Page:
Our findings are the first to use actigraphy readings to show that the benefits of haloperidol and risperidone can be significantly impacted by the use of Cannabis. Interestingly, risperidone therapy showed better sleep outcomes with recent use of Cannabis, as SL was equivalent to non-users. Also, CU awoke for longer durations after sleep onset and thus, slept less, with poor sleep quality when treated with haloperidol. Furthermore, only risperidone was successful at increasing the sleep efficiency among these subjects for the 7 days of observation.

Our findings among the subjects involved in this study may have significant implications, as they suggest risperidone may provide better clinical outcomes on sleep in schizophrenic patients who use Cannabis; more so in the Jamaican setting where Cannabis use among schizophrenic patients has been established to be high (Knight, 1976; Thomas et al., 2015). However, the positive confirmatory test for Cannabis is only able to detect acute Cannabis exposure; providing no measure of the history of Cannabis use, as documented by self-report of most subjects in this study. Subjects also provided self-report of using alcohol, tobacco and cocaine, which are possible confounders. Despite the presence of these substances and the time of admission not being assessed, the inpatient setting for the study period prevented access. Additionally, some of the subjects in this study previously received therapy with antipsychotics, which could also be a confounder. An antipsychotic-free control group would provide greater comparisons. However, in this setting, this would be unethical since all subjects were experiencing psychosis when admitted to the ward.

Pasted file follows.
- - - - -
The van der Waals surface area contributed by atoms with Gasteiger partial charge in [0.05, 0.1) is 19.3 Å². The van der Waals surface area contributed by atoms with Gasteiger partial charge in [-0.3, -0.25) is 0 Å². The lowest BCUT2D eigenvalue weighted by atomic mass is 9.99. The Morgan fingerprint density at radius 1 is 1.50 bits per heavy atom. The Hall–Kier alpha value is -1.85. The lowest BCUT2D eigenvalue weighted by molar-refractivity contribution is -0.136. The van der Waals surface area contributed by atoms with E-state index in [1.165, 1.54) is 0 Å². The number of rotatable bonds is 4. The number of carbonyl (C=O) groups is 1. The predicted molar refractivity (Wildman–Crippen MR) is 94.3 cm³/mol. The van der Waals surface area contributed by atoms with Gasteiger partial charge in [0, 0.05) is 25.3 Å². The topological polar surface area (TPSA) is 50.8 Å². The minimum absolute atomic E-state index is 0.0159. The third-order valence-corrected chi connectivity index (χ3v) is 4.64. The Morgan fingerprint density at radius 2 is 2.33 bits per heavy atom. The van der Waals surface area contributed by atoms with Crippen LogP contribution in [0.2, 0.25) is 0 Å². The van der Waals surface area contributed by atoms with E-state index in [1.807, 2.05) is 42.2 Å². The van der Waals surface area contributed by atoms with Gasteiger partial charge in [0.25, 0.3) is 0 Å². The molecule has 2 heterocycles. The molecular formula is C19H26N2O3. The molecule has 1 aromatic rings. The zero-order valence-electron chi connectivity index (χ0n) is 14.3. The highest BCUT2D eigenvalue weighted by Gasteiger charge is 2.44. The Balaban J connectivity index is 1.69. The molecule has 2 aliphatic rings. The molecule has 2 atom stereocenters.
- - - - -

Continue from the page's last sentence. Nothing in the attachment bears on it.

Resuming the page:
Conclusion